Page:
Intellectual Property (IP) law is an incredibly complex field, even before factoring in the effects of globalization and technology. Add those realities to the mix and jurisdiction, service of process, and enforcement of IP rights become even more complicated.
For example, when it comes to trademark infringement, how far can a local court reach when the plaintiff resides a state the defendant never even visited? That’s the issue Ludwig APC grappled with in two recent cases—two cases Ludwig APC won for its clients using a “lack of personal jurisdiction” strategy.
In both instances, Ludwig argued that its clients, the defendants, failed to meet the three-prong test necessary to establish the court’s personal jurisdiction over them:
- Neither purposefully directed or targeted their business towards the states in which they were sued;
- Neither of the claims against them arose directly from the defendants’ business in the state; and
- The particular state in each case was not the reasonable place for them to be sued.
Since neither case met the criteria for jurisdiction, the two separate cases—one in Maryland and one in California—were dismissed.
Case #1: Blackstone International vs. Mikia and E2 Limited
In a March 2020 proceeding, Blackstone International (BI) accused defendants Mikia (based in China) and E2 Limited (Ludwig’s Hong Kong-based client) of producing counterfeit tower-style fans and selling them to Costco. The matter resulted in the U.S. District Court in Maryland ruling in favor of E2, dismissing the case because of issues with personal jurisdiction over E2 and due process notice for Mikia.
In its order, the court accepted the argument raised by Ludwig APC in E2’s defense that the state of Maryland had no personal jurisdiction over E2. BI’s lawyers attempted to use Maryland’s “Long-Arm Statute” to sue E2 in the state of Maryland, but Ludwig utilized the three-prong test to prove that the court proceedings should properly have taken place in China. The court agreed.
Case #2: Spy Optic vs. AreaTrend
In the spring of 2020, California-based company Spy Optic sued Ohio-based AreaTrend for selling sunglasses and other items on their website that allegedly held Spy Optic’s trademark, which they referred to as “The Spy Marks.” Spy Optic alleged that AreaTrend’s website sold items with their trademarks without prior authorization from Spy Optic, and they concluded that the items must be counterfeit.
Spy Optic brought the case against AreaTrend in California, contending that because AreaTrend operated an interactive website where California residents could purchase items, they could be sued in California court.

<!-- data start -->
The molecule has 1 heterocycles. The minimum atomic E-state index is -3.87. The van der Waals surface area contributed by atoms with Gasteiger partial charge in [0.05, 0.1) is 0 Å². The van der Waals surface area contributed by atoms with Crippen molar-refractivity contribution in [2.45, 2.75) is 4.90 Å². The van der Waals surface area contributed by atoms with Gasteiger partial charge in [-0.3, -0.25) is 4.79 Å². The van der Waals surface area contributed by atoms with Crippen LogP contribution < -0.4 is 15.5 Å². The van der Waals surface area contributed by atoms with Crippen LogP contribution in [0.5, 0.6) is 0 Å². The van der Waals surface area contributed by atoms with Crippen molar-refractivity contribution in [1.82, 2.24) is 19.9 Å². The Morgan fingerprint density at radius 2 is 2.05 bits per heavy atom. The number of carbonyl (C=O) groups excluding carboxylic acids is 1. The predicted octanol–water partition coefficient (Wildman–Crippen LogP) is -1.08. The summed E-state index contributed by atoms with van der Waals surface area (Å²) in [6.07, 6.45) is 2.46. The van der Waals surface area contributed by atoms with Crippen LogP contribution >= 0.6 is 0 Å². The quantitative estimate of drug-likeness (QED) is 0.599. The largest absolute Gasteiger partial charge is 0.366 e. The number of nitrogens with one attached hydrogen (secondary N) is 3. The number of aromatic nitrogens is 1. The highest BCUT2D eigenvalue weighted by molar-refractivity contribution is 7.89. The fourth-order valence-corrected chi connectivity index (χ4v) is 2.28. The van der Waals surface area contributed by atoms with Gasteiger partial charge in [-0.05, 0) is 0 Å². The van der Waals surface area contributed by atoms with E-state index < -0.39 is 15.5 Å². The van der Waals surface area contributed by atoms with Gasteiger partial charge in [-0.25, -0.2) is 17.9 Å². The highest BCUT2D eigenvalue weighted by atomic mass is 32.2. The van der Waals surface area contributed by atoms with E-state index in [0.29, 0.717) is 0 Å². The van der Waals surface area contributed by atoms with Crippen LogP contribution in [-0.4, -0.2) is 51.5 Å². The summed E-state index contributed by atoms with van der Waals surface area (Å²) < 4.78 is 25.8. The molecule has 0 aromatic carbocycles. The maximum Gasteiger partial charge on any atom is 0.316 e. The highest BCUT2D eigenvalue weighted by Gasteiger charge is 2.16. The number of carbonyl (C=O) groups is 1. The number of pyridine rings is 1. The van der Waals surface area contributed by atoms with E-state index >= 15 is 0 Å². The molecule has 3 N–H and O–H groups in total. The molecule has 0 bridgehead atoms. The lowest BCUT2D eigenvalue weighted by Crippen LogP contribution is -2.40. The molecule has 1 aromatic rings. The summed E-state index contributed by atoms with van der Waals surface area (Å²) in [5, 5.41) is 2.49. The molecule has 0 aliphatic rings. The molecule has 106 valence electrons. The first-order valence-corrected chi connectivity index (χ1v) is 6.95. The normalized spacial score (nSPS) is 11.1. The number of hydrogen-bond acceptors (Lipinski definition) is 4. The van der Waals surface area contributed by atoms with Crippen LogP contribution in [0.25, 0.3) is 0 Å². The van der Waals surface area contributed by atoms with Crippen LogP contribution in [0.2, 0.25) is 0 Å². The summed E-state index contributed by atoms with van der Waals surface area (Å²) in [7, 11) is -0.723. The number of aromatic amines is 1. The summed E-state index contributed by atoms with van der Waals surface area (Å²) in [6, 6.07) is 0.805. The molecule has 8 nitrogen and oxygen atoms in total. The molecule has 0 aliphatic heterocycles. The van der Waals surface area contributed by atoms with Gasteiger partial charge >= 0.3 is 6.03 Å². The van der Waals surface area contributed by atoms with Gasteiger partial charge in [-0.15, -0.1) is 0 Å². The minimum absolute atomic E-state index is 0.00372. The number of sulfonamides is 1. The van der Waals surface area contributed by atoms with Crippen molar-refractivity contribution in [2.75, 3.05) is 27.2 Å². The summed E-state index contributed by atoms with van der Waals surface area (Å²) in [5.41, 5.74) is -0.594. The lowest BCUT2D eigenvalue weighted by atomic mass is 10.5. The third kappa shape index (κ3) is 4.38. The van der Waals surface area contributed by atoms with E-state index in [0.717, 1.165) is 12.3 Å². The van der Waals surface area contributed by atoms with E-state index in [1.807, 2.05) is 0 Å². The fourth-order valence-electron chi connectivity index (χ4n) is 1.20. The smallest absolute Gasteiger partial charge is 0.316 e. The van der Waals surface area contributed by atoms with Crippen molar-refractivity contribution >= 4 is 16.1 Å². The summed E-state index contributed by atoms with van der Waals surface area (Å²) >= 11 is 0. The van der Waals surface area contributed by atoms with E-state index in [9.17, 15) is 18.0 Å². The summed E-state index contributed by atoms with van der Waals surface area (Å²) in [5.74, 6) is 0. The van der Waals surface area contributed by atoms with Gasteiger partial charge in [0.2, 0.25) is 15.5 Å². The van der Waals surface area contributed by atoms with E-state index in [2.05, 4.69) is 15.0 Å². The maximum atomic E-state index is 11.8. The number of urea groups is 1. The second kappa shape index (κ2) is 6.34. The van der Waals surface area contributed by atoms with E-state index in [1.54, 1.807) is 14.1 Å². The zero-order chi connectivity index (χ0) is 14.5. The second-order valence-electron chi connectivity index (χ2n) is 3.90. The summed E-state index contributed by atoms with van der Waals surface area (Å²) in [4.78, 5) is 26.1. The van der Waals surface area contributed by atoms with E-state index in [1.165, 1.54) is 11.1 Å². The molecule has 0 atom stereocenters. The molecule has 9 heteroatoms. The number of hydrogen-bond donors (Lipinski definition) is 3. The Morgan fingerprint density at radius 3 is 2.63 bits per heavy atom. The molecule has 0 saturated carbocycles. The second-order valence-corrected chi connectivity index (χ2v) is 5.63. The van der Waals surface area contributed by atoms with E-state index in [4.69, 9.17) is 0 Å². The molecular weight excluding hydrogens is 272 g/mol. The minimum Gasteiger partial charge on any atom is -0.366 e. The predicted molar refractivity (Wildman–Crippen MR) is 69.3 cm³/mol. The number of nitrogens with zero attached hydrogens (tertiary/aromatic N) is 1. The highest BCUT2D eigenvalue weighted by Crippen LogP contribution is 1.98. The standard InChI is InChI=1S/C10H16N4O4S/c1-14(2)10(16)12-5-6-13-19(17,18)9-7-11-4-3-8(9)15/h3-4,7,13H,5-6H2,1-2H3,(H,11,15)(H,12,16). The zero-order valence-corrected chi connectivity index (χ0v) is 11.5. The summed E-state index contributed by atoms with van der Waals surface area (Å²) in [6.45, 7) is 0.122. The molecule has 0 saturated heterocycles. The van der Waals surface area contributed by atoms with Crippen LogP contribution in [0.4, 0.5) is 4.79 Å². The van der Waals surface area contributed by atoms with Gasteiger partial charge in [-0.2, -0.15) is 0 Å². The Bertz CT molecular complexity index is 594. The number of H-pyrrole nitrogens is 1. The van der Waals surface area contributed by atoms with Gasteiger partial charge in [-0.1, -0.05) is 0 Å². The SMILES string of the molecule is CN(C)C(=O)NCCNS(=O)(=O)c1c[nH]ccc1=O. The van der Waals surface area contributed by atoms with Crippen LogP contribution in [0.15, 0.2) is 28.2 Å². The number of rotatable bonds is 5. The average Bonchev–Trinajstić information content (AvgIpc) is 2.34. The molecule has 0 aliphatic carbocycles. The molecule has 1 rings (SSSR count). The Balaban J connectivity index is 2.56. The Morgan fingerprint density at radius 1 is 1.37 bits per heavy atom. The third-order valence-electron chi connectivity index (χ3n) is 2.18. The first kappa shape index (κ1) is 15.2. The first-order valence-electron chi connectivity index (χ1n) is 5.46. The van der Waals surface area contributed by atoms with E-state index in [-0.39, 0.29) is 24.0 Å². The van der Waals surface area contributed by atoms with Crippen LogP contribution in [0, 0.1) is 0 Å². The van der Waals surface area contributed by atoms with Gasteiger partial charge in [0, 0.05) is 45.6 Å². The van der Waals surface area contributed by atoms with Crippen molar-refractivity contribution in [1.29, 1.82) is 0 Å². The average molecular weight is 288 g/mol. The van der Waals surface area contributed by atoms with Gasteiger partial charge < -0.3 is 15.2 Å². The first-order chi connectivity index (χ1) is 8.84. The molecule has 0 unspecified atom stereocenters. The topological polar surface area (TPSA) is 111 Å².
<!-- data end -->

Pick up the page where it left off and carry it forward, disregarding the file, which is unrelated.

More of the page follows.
On behalf of AreaTrend, Ludwig APC once again used the three-prong jurisdiction test to argue that the Southern District of California lacked personal jurisdiction. The court ruled with the defendant, pointing out that courts have: (1) general personal jurisdiction over a corporation only where it is incorporated or where the corporation has its principal place of business; or (2) specific personal jurisdiction on a case-by-case basis, if the defendant purposefully directed its allegedly offending business activities to California and other factors also favored hailing the foreign defendant into a California court. With regard to AreaTrend, neither form of personal jurisdiction was available; operating an e-commerce website from its home state of Ohio was not enough to bring AreaTrend into a California court.
Spy Optic later appealed to the U.S. Circuit Court of Appeals for the Ninth Circuit but lost, again, to the Ludwig APC legal team. The appeal judges affirmed the trial court’s dismissal for lack of personal jurisdiction.
Seek Qualified Counsel
“IP law is complex, especially when it spans international boundaries,” says Eric Ludwig, principle of Ludwig APC and a specialist in IP and business litigation. “That’s why I always recommend that everyone—whether you are based here in the United States or you are an overseas entity thinking about entering the U.S. market—retain competent US-based legal counsel.”
These cases underscore the importance of retaining a lawyer who can commit to a process of due diligence on behalf of the client and advise on various legal issues, especially around best practices concerning IP laws, patents, and trademarks.